Boo who? Lackey survives rough start
Right-hander ties for MLB lead in wins; Speier returns to action
ANAHEIM -- It took all of one inning for starter John Lackey to get a look at the entire Texas lineup.
At least there'd be no surprises amid all the boos.
Yes, boos. After surrendering three base knocks -- including an RBI single -- and a bases-loaded walk, and hitting a batter, the big right-hander was treated to a shower of audible disapproval from the sellout crowd at Angel Stadium.
But after the jeers subsided, Lackey walked away with the win. The offense, led by two-hit, two-RBI performances from Reggie Willits, Gary Matthews Jr. and Vladimir Guerrero, curtailed Lackey's initial troubles, and helped lift the Angels to a 9-5 win over the Rangers in the second game of a three-game series Saturday.
While cramming three innings worth of work and more than 40 pitches into the game's opening act, Lackey absorbed three runs (two earned), battled through nine batters, a botched force attempt at home, a coaching visit to the mound and an impromptu conference with catcher Jose Molina.
"I probably warmed up the best I warmed up this year," Lackey said. "I felt great in the bullpen. I was a little confused about what was going on. I knew I had been out there for a little while. I had a pretty good sweat going. Sometimes you got to grind.
"You're definitely not working with a full tank after throwing that many pitches in the first inning, but when the guys kept putting the pressure and getting runs, you just try to hang around and try to give them some innings."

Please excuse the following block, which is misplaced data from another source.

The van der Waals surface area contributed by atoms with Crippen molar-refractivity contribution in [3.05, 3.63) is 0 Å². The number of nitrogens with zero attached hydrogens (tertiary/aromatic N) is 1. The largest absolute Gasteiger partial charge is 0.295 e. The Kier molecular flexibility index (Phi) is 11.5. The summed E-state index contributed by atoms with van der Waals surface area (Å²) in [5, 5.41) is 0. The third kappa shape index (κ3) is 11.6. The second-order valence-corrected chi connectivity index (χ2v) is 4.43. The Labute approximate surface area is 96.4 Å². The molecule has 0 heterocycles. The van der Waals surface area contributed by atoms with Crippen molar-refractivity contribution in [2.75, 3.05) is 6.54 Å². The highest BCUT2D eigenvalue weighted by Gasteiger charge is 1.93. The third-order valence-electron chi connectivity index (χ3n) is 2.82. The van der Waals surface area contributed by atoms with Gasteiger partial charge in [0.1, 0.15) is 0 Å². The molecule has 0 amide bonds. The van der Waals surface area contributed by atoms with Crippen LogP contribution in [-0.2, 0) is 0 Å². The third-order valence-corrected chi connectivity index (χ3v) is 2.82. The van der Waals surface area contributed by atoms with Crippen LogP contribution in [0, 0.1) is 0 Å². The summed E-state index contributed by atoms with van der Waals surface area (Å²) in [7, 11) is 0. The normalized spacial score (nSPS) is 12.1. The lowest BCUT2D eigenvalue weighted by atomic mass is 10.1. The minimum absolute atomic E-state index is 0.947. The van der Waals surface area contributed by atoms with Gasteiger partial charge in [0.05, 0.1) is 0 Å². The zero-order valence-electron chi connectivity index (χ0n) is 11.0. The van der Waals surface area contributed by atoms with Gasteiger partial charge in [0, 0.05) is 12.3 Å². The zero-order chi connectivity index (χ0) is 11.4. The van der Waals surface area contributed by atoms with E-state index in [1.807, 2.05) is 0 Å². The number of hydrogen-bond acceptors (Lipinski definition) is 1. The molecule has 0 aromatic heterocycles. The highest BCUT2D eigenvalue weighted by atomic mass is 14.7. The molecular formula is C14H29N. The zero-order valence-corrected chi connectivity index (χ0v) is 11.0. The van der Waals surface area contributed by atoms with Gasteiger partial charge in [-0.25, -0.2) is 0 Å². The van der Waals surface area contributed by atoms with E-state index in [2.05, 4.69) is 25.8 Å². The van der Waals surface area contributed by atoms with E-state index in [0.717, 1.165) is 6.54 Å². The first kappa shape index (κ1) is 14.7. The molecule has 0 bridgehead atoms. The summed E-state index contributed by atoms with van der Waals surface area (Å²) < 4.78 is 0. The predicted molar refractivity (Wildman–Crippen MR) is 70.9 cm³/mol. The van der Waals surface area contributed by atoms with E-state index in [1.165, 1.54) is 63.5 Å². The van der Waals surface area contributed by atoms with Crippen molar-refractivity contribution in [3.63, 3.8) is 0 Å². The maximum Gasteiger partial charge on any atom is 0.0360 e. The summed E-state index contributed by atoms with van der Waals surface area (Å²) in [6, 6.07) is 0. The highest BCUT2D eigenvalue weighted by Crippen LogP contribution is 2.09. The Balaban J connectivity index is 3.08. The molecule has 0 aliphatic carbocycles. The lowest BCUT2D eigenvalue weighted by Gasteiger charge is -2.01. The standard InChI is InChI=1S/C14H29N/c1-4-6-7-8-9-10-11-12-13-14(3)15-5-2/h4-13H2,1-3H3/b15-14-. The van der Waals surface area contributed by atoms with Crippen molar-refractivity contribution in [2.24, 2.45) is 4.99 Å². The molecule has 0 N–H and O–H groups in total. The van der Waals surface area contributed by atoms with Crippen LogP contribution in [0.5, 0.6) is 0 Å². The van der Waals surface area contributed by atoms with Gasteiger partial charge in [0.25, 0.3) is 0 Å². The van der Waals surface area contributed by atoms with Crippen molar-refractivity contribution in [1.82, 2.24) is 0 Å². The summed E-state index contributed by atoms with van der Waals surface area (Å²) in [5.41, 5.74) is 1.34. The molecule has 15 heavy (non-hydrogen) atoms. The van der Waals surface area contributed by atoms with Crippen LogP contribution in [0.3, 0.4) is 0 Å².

And still, he marched on.
His crusade of tireless resolve ended after six innings. The big right-hander surrendered four runs (three earned) on seven hits while sending five batters back to the dugout on strikeouts on his way to picking up his 12th win, tying him for tops in the Majors.
The win was his first in his last four starts at home. He has won eight of his last 10 decisions.
"He maintained his stuff and pitched six important innings for us," Angels manager Mike Scioscia said. "He kept us in the game. He didn't let it unravel in the first inning, got a couple big outs and kept it reasonable.
"After 40-something pitches, it takes a lot out of you. For him to regroup and keep going and continue to make pitches was very important."
The Angels slashed the deficit to 3-2 after a Guerrero groundout plated Willits in the first and Willits sent Garret Anderson home on a single in the second. The Rangers tacked on another run in the top of the third with an RBI single by Frank Catalanotto to score Sammy Sosa, who crushed a leadoff triple, his first three-bagger of the season, giving Texas a 4-2 advantage.
The Halos pulled ahead in the bottom of the inning. Casey Kotchman, making amends for his throwing error trying to get a force at home in the first, lined a single to right field to score Orlando Cabrera and trim the opponent's lead to 4-3. Maicer Izturis matched Kotchman, plating Anderson with his own RBI single, and Willits followed with a bases-loaded walk to score Anderson, putting the Halos up, 5-4.
An RBI double by Molina in the fifth and an RBI single by Guerrero in the sixth tacked on two more insurance runs before Lackey conceded his post to Justin Speier in the seventh.
Speier, making his first appearance since an April 30 outing against Kansas City after suffering a lengthy bout with an intestinal virus, struck out the side on 13 pitches before leaving in the eighth. Scot Shields and Dustin Moseley followed Speier, pitching one inning each to close out the contest.
"I'm very thankful to God that I'm able to get back out there and do my job," Speier said. "It was huge. That was 2 1/2 months of frustration being vented in one outing. I felt great. It's just nice to get back out there and help the team win.
"This outing rates as probably one of my more special outings of my career, just for being off for so long and then coming back. I felt like a rookie the last two days waiting to get back out there."
Larry Santana is an associate reporter for MLB.com. This story was not subject to the approval of Major League Baseball or its clubs.